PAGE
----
KSS AHSN membership

Feed URL: https://blogs.kent.ac.uk/health-news-events/2013/03/13/kss-ahsn-membership/feed/?withoutcomments=1

Across the country, AHSN member organisations are being approached this month to formalise their membership. Members are being asked to pledge a financial sum and contribute to the development of a vibrant, member-based network. The draft commitments from members include: undertaking to share data, raising the profile of research performance and uptake of NICE guidance, nominating an AHSN lead in each organisation and communicating with frontline staff about Innovation, Health & Wealth. To support this engagement, we have produced this short guide to the network’s plans and priorities.

Kent Surrey and Sussex Collaboration for Leadership in Applied Health Research and Care application – update from Prof Tom Quinn

A small group with representatives from across KSS is continuing to develop proposals for the Collaboration for Leadership in Applied Health Research and Care (CLAHRC) application. I am delighted that Professor Sube Banerjee has agreed to act as Director, bringing world-class experience in applied clinical research and leadership to the team. Tanya Telling has also joined the team to provide support.

We are getting into the detail of what our proposed CLAHRC might look like, with several ‘candidate themes’ identified by a small working group, and the stocktake of applied health research is nearing completion.
Colleagues who wish to propose a theme or discuss any aspect of the CLAHRC bid are encouraged to contact Tom QuinnSube Banerjee or Tanya Telling.

We are also in the process of developing our PPI and governance arrangements, and organisational CEOs and Vice Chancellors have been asked to consider the issue of matched funding. More detail will be presented and discussed at the workshop on 19 March at Holiday Inn Gatwick – places are still available, please contact Anne Hrassnigg – we are very keen to ensure that the KSS community ‘own’ our proposals!

KSS AHSN establishment update

David Clayton-Smith is the new Chair Designate of Kent Surrey Sussex Academic Health Science Network. David is currently chair at NHS Surrey and at NHS Sussex and has more than 28 years experience gained from working at board level in a number of major companies. His extensive commercial experience includes both executive and non-executive roles including those for Boots The Chemists Ltd, handbag.com and most recently as Chair of The Fairtrade Foundation Ltd.

David Clayton-Smith said: “I hope by matching my private sector skills together with my NHS experience in Surrey and Sussex will make a real difference to the KSS AHSN. I am truly excited by the potential of the network to unleash improvements for both patients and to the local economies and look forward to meeting and working with our partners from April.”

I would like to take this opportunity to thank Adrian Bull, our Interim Chair, for his time, energy and personal support. Starting any new enterprise is no small task and KSS ASHN now undertaking project work for members in its own right reflects Adrian’s vision and motivation to realise our shared ambition. I’m sure you will join me in wishing him every success at the Imperial College Health Partners AHSN.

Kind regards

Guy Boersma
Managing Director (interim)
Kent, Surrey & Sussex Academic Health Science Network


Telecare may not cut costs, but it could have other benefits for patients, says Adam Steventon, lead researcher on the DH’s Whole Systems Demonstrator trial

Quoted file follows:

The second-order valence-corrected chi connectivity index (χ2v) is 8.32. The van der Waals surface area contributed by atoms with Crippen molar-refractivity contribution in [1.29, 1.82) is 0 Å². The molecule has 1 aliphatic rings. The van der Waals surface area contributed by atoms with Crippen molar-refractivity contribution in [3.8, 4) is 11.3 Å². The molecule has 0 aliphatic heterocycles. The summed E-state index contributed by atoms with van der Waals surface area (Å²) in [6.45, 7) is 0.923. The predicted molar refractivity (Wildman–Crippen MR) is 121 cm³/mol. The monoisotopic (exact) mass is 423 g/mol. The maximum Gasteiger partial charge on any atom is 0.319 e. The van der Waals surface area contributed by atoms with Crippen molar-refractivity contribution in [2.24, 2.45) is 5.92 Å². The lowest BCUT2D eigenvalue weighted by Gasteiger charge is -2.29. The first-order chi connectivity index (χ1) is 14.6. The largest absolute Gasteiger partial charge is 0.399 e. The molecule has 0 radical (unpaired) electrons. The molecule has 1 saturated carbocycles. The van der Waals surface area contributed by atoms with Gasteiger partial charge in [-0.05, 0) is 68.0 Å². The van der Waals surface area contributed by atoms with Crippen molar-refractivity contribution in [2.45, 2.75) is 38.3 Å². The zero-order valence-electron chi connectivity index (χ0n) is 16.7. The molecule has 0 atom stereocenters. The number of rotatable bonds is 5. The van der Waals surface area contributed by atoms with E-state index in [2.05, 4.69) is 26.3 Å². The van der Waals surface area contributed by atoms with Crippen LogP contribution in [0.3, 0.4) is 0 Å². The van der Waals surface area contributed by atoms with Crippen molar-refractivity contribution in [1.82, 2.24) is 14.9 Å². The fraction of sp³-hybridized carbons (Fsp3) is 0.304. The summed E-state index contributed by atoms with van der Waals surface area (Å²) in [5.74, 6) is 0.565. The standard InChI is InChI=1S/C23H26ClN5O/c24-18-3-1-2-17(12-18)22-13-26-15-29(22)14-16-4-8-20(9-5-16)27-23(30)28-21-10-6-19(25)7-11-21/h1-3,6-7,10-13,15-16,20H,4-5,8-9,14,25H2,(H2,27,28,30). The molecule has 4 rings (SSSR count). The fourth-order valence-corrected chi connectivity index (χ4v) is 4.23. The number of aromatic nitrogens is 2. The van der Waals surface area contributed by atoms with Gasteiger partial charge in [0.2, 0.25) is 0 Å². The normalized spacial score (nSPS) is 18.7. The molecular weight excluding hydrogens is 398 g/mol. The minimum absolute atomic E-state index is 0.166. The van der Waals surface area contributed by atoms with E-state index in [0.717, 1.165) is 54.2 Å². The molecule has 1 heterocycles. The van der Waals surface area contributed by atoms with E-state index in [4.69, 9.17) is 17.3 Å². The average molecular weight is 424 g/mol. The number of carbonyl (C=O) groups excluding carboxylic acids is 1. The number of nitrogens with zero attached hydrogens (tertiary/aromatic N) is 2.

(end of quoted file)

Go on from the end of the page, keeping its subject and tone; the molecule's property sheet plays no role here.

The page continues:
There’s been growing interest in the potential of telecare to help frail people maintain their independence at home. Though telecare can take many forms, since the Department of Health’s Building Telecare in England report, the number of pendant alarms in England has increased to around 1.5 million. And some local authorities are beginning to invest in newer forms of telecare like automatic falls and bed occupancy sensors.

Some advocates have claimed that telecare can deliver benefits for older people and their carers while reducing costs – the latter happening through reductions in admissions to care homes and hospitals, as well as a shortening of length of stay in hospital (through facilitating faster discharge to a safer place in the community). Evidence about the effect of telecare on use of care services, however, has been scarce, with several systematic reviews concluding that no high-quality studies exist.

As social care budgets become more and more strained, the need for robust evidence will increase. If telecare is cost effective, then increased adoption might be an efficient route to providing better services at lower overall costs. But if telecare is not cost effective, then the money might be better spent elsewhere – for example, being a bit less restrictive with eligibility for domiciliary care.

In recognition of the need for evidence, in 2006 the Department of Health announced three large ‘Whole Systems Demonstrator’ sites in Cornwall, Kent and Newham in England. This provided the opportunity for a large, randomised controlled trial of telecare, with 2,600 participants. We believe it is the largest such trial undertaken.

Click here for more.


First round of successful applications for dementia fund

The Department of Health has announced the successful applicants for stage 1 of the £50m funding of capital projects to improve care environments for people with dementia. Click here for details.


The National Institute for Health Research Clinical Research

The National Institute for Health Research Clinical Research Network has produced a resource pack to help NHS trusts raise awareness of clinical research among patients and carers, and deliver on the NHS Constitution commitment to provide research information supporting patient choice. Click here for details.

This entry was posted in ahsn. Bookmark the permalink.

Comments are closed.